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Organizing and the Law, 4th ed.

Organizing and the Law contains a wealth of material that should prove helpful to the universe of labor relations practitioners. This fourth edition builds on previous editions and focuses on labor relations in the 1990's, for example, union organizing efforts in the service sector and the expanding case law governing the National Labor Relations Board's (NLRB) jurisdiction over nonprofit institutions and religious-operated facilities. Steven I. Schlossberg and Judith A. Scott have geared their book toward union organizers. Their endeavor has also provided a treatise in the field of labor-management relations. Labor relations practitioners will find this book helpful in problem solving, as well as a time-saving expedient.

The book is structured to guide a union organizer through an organizing campaign and a National Labor Relations Board election. While the book is presented as a primer for organizers, it packs grist for anyone working in the field.

In their introductory chapter, Schlossberg and Scott quote selected passages from the Taft-Hartley Act and the Landrum-Griffin Act, with side-by-side paraphrasing. The Employee Retirement Income Security Act is discussed briefly. The authors state that the book is not intended to cover legislation dealing with public employees. Article XX of the Constitution of the American Federation of Labor and Congress of Industrial Organizations, dealing with the settlement of jurisdictional disputes, is also included in the overview.

The second chapter provides ground rules for union organizers. Organizing is an area where labor organizations continue to experience great difficulty. The book contains a detailed discussion of the law governing distribution and solicitation by outside organizers and employees, with an analysis of the NLRB case, Jean Country (1988), and citations to support the discussion. (Subsequent to publication of this fourth edition, the U.S. Supreme Court issued its decision in Lechmere, Inc. v. NLRB, which rules in this area of the law.)

The chapter on employer and union unfair labor practices contains an interesting discussion on undocumented workers and special NLRB remedies. The authors include a summary of NLRB unfair labor practice procedures. A discussion on organizational and recognitional picketing appears in the section on union unfair labor practices. Also included is a chapter on the role of employer consultants as well as a brief section on the international spillover to U.S. labor disputes.

One chapter devoted to organizing women workers considers special problems encountered by women in the workplace and methods of providing assistance from a labor organizer's viewpoint. Key legal areas that may be helpful to women in the workplace are also discussed, for example, the Occupational Safety and Health Act, the Equal Pay Act, and Title vii of the Civil Rights Act. This chapter discusses the strategy involved in utilizing the Equal Employment Opportunity Commission as well as the NLRB and also utilizes NLRB cases to present detailed examples of workplace conflict.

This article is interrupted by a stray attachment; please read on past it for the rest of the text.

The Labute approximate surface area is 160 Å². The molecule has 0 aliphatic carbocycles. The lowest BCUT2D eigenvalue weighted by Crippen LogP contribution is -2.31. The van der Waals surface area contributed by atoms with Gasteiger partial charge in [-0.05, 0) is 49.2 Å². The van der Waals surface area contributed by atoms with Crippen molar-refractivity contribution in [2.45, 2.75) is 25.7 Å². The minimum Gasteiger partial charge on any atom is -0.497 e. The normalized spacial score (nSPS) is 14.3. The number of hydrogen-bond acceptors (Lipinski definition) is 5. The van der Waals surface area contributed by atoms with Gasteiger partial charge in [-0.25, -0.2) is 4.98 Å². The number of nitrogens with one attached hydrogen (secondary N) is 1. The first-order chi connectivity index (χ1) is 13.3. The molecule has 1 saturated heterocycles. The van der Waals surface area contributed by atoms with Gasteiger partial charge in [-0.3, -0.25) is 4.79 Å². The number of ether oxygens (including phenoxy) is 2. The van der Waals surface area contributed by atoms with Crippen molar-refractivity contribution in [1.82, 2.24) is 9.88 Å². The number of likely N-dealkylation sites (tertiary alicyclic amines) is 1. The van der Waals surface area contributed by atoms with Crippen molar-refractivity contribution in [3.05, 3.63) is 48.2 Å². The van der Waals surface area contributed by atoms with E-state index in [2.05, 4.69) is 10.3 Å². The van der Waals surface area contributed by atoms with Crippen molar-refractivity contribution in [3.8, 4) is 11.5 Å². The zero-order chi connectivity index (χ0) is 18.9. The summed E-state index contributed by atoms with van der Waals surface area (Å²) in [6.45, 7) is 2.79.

A large portion of this book presents procedures involved in NLRB conducted elections, including: recognition without election, NRLB representation case procedure, bargaining units, and the conduct of elections. This book is worthwhile reading for anyone professionally involved in an NLRB election. The chapter on recognition without an election discusses both voluntary recognition and NLRB ordered recognition as a result of employer misconduct. The chapters on representation case procedure, election procedure, and bargaining units are guidebooks by themselves. The chapter on bargaining units is particularly valuable, with a detailed discussion on the entire range of bargaining units and exclusions, including accretions and selfdetermination elections. The book also includes a detailed chapter on organizing in the health care industry and situations involving competition among unions for bargaining units, with details on the election-bar and certification-bar doctrines.

Schlossberg and Scott have also provided valuable appendices, which include the text of the Labor-Management Relations Act, copies of selected forms utilized by the NLRB and the Department of Labor, and a detailed directory of NLRB offices.

--Barton S. Widom

Rockville, MD
COPYRIGHT 1992 U.S. Bureau of Labor Statistics
No portion of this article can be reproduced without the express written permission from the copyright holder.
Copyright 1992 Gale, Cengage Learning. All rights reserved.

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Author:Widom, Barton S.
Publication:Monthly Labor Review
Article Type:Book Review
Date:Jul 1, 1992
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